Imagine we’ve successfully landed a robot on Venus! Nice job… [pause, checks watch] Annnd now it’s dead. Hello fellow carbon-based lifeforms, Ian here for DNews. I want you to imagine building a robot that can land on the surface of Venus. Actually, imagine building a robot that will land on the surface of HELL and you’ll have a better idea of what to expect. Yes, Venus is a toxic hellhole that’s not only hot enough on the surface to melt lead, but the thick carbon dioxide-rich atmosphere has a pressure about 90 times greater than Earth’s. This isn’t very good news for any robots we want to send there to explore the planet and do science. But there IS hope. NASA engineers at the Glenn Research Center in Cleveland, Ohio, are developing a new kind of integrated circuit that not only survives the rigors of being in space, it could also allow the delicate electronics inside Venus landers to live 100 times longer than previous efforts.
It’s not like we haven’t tried landing on Venus before. From the 1960s to the 1980s, the Soviet Union tried to send a series of 16 spacecraft to Venus as part of the Venera program — which included flybys, atmospheric probes and landers. Of the early landing attempts, Venera 3 to Venera 6 either burned up, crashed or got crushed by Venus’ atmosphere. Even though it got crushed before touchdown, Venera 4 has the historic distinction as being the first probe to transmit data from another planet’s atmosphere in 1967. In 1970, Venera 7 made history as the first ever soft landing on another planet. It sent back 23 minutes of data before dying. After this, the Soviets had more success from Venera 8 — which landed in 1972, returning 50 minutes of data. Venera 9 landed in 1975 and took the first ever black and white photos from another planet’s surface.
Venera 13, in 1981, and 14, in 1982, returned color panoramic views from Venus’ surface, revealing the alien geology and incredibly hazy atmosphere. In 1984, Russia launched the two Vega missions that included landers and atmospheric balloons. The US even gave Venus a go when they parachuted probes to the surface during the 1978 Pioneer Venus mission. One of the probes continued to transmit data an hour after landing on the surface. But all Venus surface missions quickly succumbed to the extreme heat and pressure, most lasting for less than a couple of hours. Venera 13 holds the record, lasting 127 minutes before melting. Although our technology has advanced since this exciting era of Venus exploration, we still don’t have the ability to protect them from the extreme environment for very long. Conventional silicon circuits stop working at high temperatures long before they start to melt. But now, NASA engineers are testing an extremely durable "silicon carbide semiconductor integrated circuit” — it’s a circuit made out of a new silicon mix that continues to function as a circuit should, only at much higher temperatures.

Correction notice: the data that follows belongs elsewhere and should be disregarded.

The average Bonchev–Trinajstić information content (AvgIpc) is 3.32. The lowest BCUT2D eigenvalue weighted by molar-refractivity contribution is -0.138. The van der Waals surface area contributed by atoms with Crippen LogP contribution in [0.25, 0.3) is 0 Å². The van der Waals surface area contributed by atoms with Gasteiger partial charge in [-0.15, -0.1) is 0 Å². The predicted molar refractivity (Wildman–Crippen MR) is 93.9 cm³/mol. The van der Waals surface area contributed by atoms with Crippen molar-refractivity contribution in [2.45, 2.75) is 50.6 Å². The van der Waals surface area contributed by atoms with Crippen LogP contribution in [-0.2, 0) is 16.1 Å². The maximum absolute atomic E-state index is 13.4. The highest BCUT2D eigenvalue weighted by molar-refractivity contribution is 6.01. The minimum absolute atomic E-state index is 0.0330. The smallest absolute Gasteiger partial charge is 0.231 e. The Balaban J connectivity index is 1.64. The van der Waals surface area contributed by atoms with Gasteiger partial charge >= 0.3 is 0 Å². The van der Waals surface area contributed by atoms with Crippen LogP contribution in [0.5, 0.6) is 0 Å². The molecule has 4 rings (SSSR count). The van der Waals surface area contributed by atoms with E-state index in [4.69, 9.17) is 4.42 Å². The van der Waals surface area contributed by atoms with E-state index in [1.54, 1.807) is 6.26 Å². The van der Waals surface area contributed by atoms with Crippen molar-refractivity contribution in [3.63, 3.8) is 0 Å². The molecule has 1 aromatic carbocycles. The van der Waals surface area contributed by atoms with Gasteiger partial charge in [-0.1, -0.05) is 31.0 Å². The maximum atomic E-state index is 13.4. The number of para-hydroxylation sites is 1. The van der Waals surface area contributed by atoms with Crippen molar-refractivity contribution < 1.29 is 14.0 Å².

It was originally being developed for use in hot sections of fuel-efficient aircraft. Knowing that they could tolerate temperatures up to 900 degrees Fahrenheit, the NASA engineers placed samples of the circuit into the Glenn Extreme Environments Rig (GEER). This instrument not only replicates the temperatures found on Venus’ surface, it also applies the same pressures. And after 521 hours of extreme testing, the integrated circuits continued to operate as designed. To use conventional electronics in space, heavy shielding is needed to protect delicate components. If this new circuit technology is used for space robots, I’d imagine that this shielding may not be required, reducing weight, boosting electronics longevity in harsh environments, reducing launch weight and ultimately costs. But the thing that makes this kind of tech development REALLY interesting is the very obvious applications a highly durable integrated circuit has on Earth. Robotics are used in a range of industries and are increasingly being used in extremely hazardous environments — building tougher electronics to boost their operational lives would obviously be a bonus.
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